Another thing the Peace Corps does to encourage language training is to allow a “language week”. A language week is a week of intensive language training for five or six volunteers who come together at someone’s village and is hosted by a volunteer. The language week is taught by an LCF paid for by the Peace Corps. Because the language week is also an opportunity to travel somewhere without using up leave days, not surprisingly it is usually held in the home of someone in an interesting part of the country. We had a language week in Shakawe which is on the opposite side of the country, right on the Okavanga Delta. It was hosted by Dinah, a volunteer in our group and Pako was our LCF. We did it the week of Thanksgiving and we had a great time but I confess I didn’t learn that much Setswana (my fault).
In some countries it is essential that you learn the language or you will not succeed. This would be the case in countries where few people speak English. In countries like that, the Peace Corps will not even send you on to your site if you have not acquired the minimum language skills needed. Botswana is not like that. In fact, the official national language of Botswana is English. The government of Botswana recognized that to be successful and engage with the rest of the world, English must be spoken. Kids are taught English from the first day of school. After their equivalent of the fourth grade, Setswana is forbidden in the school classroom, all teaching from that level on is done completely in English.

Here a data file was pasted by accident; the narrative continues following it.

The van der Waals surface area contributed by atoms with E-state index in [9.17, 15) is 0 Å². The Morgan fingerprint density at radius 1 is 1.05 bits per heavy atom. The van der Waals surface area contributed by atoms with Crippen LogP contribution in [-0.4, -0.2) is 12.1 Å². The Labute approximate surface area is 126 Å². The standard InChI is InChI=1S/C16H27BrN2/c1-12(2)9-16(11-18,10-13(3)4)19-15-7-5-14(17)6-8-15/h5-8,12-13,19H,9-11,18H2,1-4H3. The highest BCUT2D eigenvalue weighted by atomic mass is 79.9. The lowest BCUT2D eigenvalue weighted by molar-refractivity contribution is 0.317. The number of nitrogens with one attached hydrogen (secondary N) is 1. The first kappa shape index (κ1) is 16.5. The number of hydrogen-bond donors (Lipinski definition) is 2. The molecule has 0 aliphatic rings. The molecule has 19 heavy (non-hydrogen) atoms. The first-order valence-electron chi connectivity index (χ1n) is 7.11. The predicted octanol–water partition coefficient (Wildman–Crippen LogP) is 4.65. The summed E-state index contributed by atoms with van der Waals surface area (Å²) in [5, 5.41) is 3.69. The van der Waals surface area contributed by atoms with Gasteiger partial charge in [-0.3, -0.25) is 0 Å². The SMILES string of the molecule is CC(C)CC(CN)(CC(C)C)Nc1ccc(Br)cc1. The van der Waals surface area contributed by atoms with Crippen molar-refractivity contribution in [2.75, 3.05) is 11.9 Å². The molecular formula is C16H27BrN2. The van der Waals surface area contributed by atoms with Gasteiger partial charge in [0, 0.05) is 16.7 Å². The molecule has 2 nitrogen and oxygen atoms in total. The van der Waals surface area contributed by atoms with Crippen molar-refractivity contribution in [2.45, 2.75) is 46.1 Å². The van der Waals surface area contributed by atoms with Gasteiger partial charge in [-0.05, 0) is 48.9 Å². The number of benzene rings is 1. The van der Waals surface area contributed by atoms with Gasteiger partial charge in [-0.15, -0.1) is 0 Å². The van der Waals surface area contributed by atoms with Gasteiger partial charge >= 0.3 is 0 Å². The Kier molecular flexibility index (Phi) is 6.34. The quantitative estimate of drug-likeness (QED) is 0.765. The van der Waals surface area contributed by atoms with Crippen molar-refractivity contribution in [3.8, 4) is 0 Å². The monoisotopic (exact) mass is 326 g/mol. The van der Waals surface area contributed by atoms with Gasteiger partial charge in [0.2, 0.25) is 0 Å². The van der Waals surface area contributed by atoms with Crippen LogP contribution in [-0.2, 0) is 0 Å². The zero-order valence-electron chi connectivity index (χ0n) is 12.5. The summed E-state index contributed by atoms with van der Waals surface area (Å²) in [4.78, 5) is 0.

The result of all of this is that almost everyone speaks passable English. Setswana is still their first language, the one they learned as an infant — but they know English. In my office everyone speaks very good English. I find that I am not called upon to speak Setswana (except for greetings and a words here or there), so there is no pressure to learn. Tish’s situation is similar. Two of the directors of Stepping Stones International (SSI) are from the USA and Canada. All of the other employees speak English well; and the children at SSI should be speaking English whenever they can, because their success at school depends on it.
Because English is so commonly spoken here, no matter how badly you do in language training, the Peace Corps will still send you to site. Peace Corps doesn’t advertise that fact, because they still want you to learn the language, as they should. The truth though is that you don’t have to learn Setswana to serve successfully here in Botswana. This was a relief to me.